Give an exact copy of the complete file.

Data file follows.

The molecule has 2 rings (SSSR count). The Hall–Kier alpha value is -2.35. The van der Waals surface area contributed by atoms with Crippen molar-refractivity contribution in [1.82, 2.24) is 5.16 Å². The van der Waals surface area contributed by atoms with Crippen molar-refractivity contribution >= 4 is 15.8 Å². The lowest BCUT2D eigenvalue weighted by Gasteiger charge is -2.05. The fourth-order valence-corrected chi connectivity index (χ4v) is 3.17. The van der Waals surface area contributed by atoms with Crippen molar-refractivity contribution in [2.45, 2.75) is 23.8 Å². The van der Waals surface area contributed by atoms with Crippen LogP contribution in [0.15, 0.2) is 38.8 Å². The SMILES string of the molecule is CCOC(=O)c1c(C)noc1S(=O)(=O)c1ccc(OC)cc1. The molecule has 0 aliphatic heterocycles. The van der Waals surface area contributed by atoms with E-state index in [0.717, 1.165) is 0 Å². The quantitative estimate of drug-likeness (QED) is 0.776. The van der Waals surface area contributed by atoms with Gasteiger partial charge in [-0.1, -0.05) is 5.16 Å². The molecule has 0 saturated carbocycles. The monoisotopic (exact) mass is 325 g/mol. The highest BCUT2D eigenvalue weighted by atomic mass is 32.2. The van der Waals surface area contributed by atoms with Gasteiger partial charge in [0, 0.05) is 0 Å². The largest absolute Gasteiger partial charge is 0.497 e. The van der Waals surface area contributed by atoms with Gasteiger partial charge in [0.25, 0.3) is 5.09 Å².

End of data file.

The molecule has 2 rings (SSSR count). The Hall–Kier alpha value is -2.35. The van der Waals surface area contributed by atoms with Crippen molar-refractivity contribution in [1.82, 2.24) is 5.16 Å². The van der Waals surface area contributed by atoms with Crippen molar-refractivity contribution >= 4 is 15.8 Å². The lowest BCUT2D eigenvalue weighted by Gasteiger charge is -2.05. The fourth-order valence-corrected chi connectivity index (χ4v) is 3.17. The van der Waals surface area contributed by atoms with Crippen molar-refractivity contribution in [2.45, 2.75) is 23.8 Å². The van der Waals surface area contributed by atoms with Crippen LogP contribution in [0.15, 0.2) is 38.8 Å². The SMILES string of the molecule is CCOC(=O)c1c(C)noc1S(=O)(=O)c1ccc(OC)cc1. The molecule has 0 aliphatic heterocycles. The van der Waals surface area contributed by atoms with E-state index in [0.717, 1.165) is 0 Å². The quantitative estimate of drug-likeness (QED) is 0.776. The van der Waals surface area contributed by atoms with Gasteiger partial charge in [-0.1, -0.05) is 5.16 Å². The molecule has 0 saturated carbocycles. The monoisotopic (exact) mass is 325 g/mol. The highest BCUT2D eigenvalue weighted by atomic mass is 32.2. The van der Waals surface area contributed by atoms with Gasteiger partial charge in [0, 0.05) is 0 Å². The largest absolute Gasteiger partial charge is 0.497 e. The van der Waals surface area contributed by atoms with Gasteiger partial charge in [0.25, 0.3) is 5.09 Å².